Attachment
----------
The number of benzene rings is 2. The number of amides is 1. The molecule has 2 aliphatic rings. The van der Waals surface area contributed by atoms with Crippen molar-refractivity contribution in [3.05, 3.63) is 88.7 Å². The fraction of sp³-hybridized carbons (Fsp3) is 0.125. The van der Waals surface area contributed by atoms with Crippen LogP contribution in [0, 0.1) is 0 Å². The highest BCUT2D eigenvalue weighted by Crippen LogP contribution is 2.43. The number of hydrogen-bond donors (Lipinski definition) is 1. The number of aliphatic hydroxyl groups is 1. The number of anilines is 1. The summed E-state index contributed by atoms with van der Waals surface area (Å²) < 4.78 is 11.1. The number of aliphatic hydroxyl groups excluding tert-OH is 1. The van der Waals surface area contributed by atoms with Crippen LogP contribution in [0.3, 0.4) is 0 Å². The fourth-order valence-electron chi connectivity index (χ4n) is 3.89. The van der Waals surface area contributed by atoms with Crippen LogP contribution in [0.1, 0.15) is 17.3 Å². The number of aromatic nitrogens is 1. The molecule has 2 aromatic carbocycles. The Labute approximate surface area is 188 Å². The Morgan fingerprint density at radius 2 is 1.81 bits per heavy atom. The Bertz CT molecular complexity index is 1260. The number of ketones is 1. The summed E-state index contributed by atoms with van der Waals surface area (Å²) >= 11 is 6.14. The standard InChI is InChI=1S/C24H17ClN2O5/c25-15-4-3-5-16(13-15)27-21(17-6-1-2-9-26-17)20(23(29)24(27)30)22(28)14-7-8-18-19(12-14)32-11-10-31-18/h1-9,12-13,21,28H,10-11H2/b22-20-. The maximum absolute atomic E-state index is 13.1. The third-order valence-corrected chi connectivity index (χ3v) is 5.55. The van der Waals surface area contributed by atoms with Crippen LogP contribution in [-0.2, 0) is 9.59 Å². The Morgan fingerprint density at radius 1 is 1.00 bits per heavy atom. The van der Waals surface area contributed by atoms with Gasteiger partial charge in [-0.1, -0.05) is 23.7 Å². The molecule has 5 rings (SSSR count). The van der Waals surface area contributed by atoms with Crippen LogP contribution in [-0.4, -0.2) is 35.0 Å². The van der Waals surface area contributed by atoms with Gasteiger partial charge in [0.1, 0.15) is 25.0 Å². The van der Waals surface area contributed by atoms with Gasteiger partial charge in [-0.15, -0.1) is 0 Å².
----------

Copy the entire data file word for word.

The number of benzene rings is 2. The number of amides is 1. The molecule has 2 aliphatic rings. The van der Waals surface area contributed by atoms with Crippen molar-refractivity contribution in [3.05, 3.63) is 88.7 Å². The fraction of sp³-hybridized carbons (Fsp3) is 0.125. The van der Waals surface area contributed by atoms with Crippen LogP contribution in [0, 0.1) is 0 Å². The highest BCUT2D eigenvalue weighted by Crippen LogP contribution is 2.43. The number of hydrogen-bond donors (Lipinski definition) is 1. The number of aliphatic hydroxyl groups is 1. The number of anilines is 1. The summed E-state index contributed by atoms with van der Waals surface area (Å²) < 4.78 is 11.1. The number of aliphatic hydroxyl groups excluding tert-OH is 1. The van der Waals surface area contributed by atoms with Crippen LogP contribution in [0.3, 0.4) is 0 Å². The fourth-order valence-electron chi connectivity index (χ4n) is 3.89. The van der Waals surface area contributed by atoms with Crippen LogP contribution in [0.1, 0.15) is 17.3 Å². The number of aromatic nitrogens is 1. The molecule has 2 aromatic carbocycles. The Labute approximate surface area is 188 Å². The Morgan fingerprint density at radius 2 is 1.81 bits per heavy atom. The Bertz CT molecular complexity index is 1260. The number of ketones is 1. The summed E-state index contributed by atoms with van der Waals surface area (Å²) >= 11 is 6.14. The standard InChI is InChI=1S/C24H17ClN2O5/c25-15-4-3-5-16(13-15)27-21(17-6-1-2-9-26-17)20(23(29)24(27)30)22(28)14-7-8-18-19(12-14)32-11-10-31-18/h1-9,12-13,21,28H,10-11H2/b22-20-. The maximum absolute atomic E-state index is 13.1. The third-order valence-corrected chi connectivity index (χ3v) is 5.55. The van der Waals surface area contributed by atoms with Crippen LogP contribution in [-0.2, 0) is 9.59 Å². The Morgan fingerprint density at radius 1 is 1.00 bits per heavy atom. The van der Waals surface area contributed by atoms with Gasteiger partial charge in [-0.1, -0.05) is 23.7 Å². The molecule has 5 rings (SSSR count). The van der Waals surface area contributed by atoms with Crippen LogP contribution in [-0.4, -0.2) is 35.0 Å². The van der Waals surface area contributed by atoms with Gasteiger partial charge in [0.1, 0.15) is 25.0 Å². The van der Waals surface area contributed by atoms with Gasteiger partial charge in [-0.15, -0.1) is 0 Å².